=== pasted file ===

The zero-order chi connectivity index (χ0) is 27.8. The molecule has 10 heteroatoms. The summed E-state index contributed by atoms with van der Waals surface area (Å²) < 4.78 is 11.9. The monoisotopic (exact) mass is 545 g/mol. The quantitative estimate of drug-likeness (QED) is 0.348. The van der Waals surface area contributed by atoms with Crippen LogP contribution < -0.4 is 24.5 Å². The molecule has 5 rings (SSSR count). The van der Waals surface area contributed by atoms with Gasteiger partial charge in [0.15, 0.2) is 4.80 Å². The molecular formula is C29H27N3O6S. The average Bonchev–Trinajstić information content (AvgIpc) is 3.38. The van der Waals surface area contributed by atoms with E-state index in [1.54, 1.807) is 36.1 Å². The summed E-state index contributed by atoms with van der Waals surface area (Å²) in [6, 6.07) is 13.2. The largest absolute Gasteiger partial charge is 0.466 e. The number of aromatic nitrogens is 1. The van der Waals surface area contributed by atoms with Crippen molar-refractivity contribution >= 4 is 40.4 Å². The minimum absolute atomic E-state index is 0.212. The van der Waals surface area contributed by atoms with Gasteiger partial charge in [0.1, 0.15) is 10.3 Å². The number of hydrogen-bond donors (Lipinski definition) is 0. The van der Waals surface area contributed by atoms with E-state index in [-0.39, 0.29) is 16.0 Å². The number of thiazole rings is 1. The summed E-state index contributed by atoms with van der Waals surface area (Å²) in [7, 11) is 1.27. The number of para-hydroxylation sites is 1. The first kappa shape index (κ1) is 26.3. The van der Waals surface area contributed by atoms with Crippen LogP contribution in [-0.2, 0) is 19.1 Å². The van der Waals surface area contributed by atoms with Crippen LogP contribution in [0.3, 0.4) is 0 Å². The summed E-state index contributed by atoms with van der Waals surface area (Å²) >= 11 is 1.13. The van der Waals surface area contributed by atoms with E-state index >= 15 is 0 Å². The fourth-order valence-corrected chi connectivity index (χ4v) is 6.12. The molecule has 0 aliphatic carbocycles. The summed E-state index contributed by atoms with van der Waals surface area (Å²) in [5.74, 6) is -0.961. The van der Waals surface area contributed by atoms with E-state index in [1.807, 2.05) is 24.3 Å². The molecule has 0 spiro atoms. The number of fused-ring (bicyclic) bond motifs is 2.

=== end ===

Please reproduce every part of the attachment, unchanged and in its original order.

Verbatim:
The zero-order chi connectivity index (χ0) is 27.8. The molecule has 10 heteroatoms. The summed E-state index contributed by atoms with van der Waals surface area (Å²) < 4.78 is 11.9. The monoisotopic (exact) mass is 545 g/mol. The quantitative estimate of drug-likeness (QED) is 0.348. The van der Waals surface area contributed by atoms with Crippen LogP contribution < -0.4 is 24.5 Å². The molecule has 5 rings (SSSR count). The van der Waals surface area contributed by atoms with Gasteiger partial charge in [0.15, 0.2) is 4.80 Å². The molecular formula is C29H27N3O6S. The average Bonchev–Trinajstić information content (AvgIpc) is 3.38. The van der Waals surface area contributed by atoms with E-state index in [1.54, 1.807) is 36.1 Å². The summed E-state index contributed by atoms with van der Waals surface area (Å²) in [6, 6.07) is 13.2. The largest absolute Gasteiger partial charge is 0.466 e. The number of aromatic nitrogens is 1. The van der Waals surface area contributed by atoms with Crippen molar-refractivity contribution >= 4 is 40.4 Å². The minimum absolute atomic E-state index is 0.212. The van der Waals surface area contributed by atoms with Gasteiger partial charge in [0.1, 0.15) is 10.3 Å². The number of hydrogen-bond donors (Lipinski definition) is 0. The van der Waals surface area contributed by atoms with E-state index in [-0.39, 0.29) is 16.0 Å². The number of thiazole rings is 1. The summed E-state index contributed by atoms with van der Waals surface area (Å²) in [7, 11) is 1.27. The number of para-hydroxylation sites is 1. The first kappa shape index (κ1) is 26.3. The van der Waals surface area contributed by atoms with Crippen LogP contribution in [-0.2, 0) is 19.1 Å². The van der Waals surface area contributed by atoms with Crippen LogP contribution in [0.3, 0.4) is 0 Å². The summed E-state index contributed by atoms with van der Waals surface area (Å²) >= 11 is 1.13. The van der Waals surface area contributed by atoms with E-state index >= 15 is 0 Å². The fourth-order valence-corrected chi connectivity index (χ4v) is 6.12. The molecule has 0 aliphatic carbocycles. The summed E-state index contributed by atoms with van der Waals surface area (Å²) in [5.74, 6) is -0.961. The van der Waals surface area contributed by atoms with E-state index in [1.807, 2.05) is 24.3 Å². The molecule has 0 spiro atoms. The number of fused-ring (bicyclic) bond motifs is 2.